Monday, December 13, 2010

Tycoon, Gangster, or Liberal?

What is it about Khodorkovsky that makes him so damned intriguing? Surely the fact that he was once Russia's richest man--whose personal wealth topped four billion dollars--but now languishes in a prison cell has something to do with the enduring appeal of his story. Is Khodorkovsky Russia's Al Capone or is he a modern day Herzen, crying out for the rebirth of liberal dissent against a monstrous autocracy? Perhaps he is both. In Keith Gessen's London Review of Books review of Richard Sakwa's book, The Quality of Freedom: Khodorkovsky, Putin, and the Yukos Affair, the erstwhile oligarch emerges as a complex man who has come to represent an ever more complex age, the age of Putin.

For Khodorkovsky is a former komsomol officer who exploited the wild instability of the Yeltsin years with an equal dash of brilliance and knavery to build a spectacularly successful bank and essentially (if not illegally) rob the citizenry of its state-owned oil company. Khodorkovsky's triumph is the story of capitalist Russia. Violence, one of the fundamental themes of early capitalist Russia, seemed to reinforce Yukos' ascendancy, although the correlation between oligarchy and low-level criminal battles seems hard if not impossible to prove.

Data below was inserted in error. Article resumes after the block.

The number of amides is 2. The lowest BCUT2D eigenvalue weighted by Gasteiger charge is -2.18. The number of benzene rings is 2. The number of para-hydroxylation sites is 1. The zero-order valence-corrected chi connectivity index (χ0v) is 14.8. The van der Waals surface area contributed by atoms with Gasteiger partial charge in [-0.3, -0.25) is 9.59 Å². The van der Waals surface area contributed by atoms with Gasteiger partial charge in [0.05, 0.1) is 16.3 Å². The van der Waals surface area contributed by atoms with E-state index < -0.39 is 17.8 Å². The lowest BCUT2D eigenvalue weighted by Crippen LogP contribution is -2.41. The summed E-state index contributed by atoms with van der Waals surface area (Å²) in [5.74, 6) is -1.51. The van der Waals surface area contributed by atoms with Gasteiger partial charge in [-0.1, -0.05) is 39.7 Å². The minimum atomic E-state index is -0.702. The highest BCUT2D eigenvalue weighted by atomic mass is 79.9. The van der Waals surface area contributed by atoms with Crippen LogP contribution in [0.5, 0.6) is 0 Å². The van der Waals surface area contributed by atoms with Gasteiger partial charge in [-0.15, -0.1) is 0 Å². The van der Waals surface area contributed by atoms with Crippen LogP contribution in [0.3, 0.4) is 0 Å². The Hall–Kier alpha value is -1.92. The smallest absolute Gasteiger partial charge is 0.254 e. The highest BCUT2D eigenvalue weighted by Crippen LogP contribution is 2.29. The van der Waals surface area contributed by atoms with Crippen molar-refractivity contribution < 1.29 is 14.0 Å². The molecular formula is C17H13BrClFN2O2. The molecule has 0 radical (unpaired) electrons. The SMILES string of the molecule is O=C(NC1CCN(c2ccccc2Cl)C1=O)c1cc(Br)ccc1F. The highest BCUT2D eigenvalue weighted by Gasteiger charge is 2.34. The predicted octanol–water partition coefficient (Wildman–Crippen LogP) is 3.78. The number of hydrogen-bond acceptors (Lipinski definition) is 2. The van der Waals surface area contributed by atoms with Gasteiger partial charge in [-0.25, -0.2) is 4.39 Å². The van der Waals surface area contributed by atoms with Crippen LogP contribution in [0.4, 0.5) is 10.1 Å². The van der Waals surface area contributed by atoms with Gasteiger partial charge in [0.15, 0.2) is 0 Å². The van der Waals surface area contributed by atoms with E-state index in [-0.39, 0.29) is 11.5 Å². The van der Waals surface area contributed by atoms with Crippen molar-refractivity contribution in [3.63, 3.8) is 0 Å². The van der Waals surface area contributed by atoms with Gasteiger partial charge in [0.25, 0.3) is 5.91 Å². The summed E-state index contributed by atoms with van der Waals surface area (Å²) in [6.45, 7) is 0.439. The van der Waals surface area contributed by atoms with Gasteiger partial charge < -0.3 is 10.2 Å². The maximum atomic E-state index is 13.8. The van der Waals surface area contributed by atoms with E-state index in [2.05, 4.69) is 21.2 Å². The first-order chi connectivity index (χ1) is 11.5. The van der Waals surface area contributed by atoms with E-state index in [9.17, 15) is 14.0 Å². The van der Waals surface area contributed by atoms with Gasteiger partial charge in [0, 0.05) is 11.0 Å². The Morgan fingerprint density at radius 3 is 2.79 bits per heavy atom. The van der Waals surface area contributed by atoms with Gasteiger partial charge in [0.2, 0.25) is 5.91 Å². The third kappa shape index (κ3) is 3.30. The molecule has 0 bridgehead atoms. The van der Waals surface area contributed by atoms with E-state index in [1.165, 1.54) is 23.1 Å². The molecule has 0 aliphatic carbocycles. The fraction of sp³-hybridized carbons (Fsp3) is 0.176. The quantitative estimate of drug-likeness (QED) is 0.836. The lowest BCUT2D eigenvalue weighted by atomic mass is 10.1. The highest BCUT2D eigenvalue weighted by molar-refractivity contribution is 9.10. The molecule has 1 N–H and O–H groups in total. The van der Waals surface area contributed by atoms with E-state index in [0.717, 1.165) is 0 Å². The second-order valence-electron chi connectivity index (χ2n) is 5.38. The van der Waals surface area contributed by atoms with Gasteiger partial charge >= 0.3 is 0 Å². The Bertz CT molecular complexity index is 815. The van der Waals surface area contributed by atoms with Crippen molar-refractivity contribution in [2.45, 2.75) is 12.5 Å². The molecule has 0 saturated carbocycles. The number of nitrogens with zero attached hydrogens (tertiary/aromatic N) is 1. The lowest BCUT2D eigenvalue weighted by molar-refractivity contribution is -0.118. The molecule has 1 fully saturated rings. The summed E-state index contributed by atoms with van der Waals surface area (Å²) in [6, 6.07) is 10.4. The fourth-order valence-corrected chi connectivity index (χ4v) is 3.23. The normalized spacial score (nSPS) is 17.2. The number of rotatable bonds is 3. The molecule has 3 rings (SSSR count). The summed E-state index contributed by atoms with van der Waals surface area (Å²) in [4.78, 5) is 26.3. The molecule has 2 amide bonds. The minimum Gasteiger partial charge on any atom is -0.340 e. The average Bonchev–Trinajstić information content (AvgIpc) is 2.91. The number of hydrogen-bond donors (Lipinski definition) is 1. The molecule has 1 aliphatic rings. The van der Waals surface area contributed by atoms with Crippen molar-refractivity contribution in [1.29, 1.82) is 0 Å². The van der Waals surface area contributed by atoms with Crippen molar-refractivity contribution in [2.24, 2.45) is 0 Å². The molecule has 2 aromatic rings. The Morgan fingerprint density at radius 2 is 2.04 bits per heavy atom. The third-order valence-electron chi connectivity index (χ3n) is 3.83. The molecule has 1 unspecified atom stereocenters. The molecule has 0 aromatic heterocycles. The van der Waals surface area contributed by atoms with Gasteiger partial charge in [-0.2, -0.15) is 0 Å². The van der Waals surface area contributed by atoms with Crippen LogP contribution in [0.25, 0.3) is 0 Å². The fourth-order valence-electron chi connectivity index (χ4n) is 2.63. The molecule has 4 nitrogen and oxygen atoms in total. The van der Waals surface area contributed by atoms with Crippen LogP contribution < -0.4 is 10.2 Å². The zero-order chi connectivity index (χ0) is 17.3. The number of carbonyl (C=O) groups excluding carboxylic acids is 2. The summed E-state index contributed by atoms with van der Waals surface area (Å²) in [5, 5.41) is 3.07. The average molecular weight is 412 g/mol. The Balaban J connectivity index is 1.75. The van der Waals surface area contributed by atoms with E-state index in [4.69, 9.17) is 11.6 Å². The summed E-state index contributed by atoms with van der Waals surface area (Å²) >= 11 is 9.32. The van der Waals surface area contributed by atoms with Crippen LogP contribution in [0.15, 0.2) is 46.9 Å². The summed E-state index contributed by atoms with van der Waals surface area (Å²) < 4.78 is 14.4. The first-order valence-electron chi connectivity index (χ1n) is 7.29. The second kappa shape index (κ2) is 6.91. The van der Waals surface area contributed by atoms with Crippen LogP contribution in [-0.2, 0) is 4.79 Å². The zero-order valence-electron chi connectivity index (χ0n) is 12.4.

Over time, Khodorkovsky's business empire became, like the business empires of many other oligarchs, a state within a state. Handsome and always outwardly polite and mild-mannered, Khodorkovsky gained enough stature to resist Putin's attempt to reassert the authority of the state. Eventually, Putin offered oligarchs a deal: stay out of politics, and the state will avoid asking difficult questions related to mega-businesses. Most oligarchs took the deal. A few fled Russia never to return. Khodorkovsky couldn't grasp the limits of his power. Soon, he was imprisoned and stripped of his vast wealth.

Today Khodorkovsky has become an emblem of resistance to Putin and his brand of government. He's a lucid, limpid champion of liberal dissent. Without the fear of losing either wealth or liberty, he seems free to voice his dissatisfaction ever more stridently, naively, and urgently.

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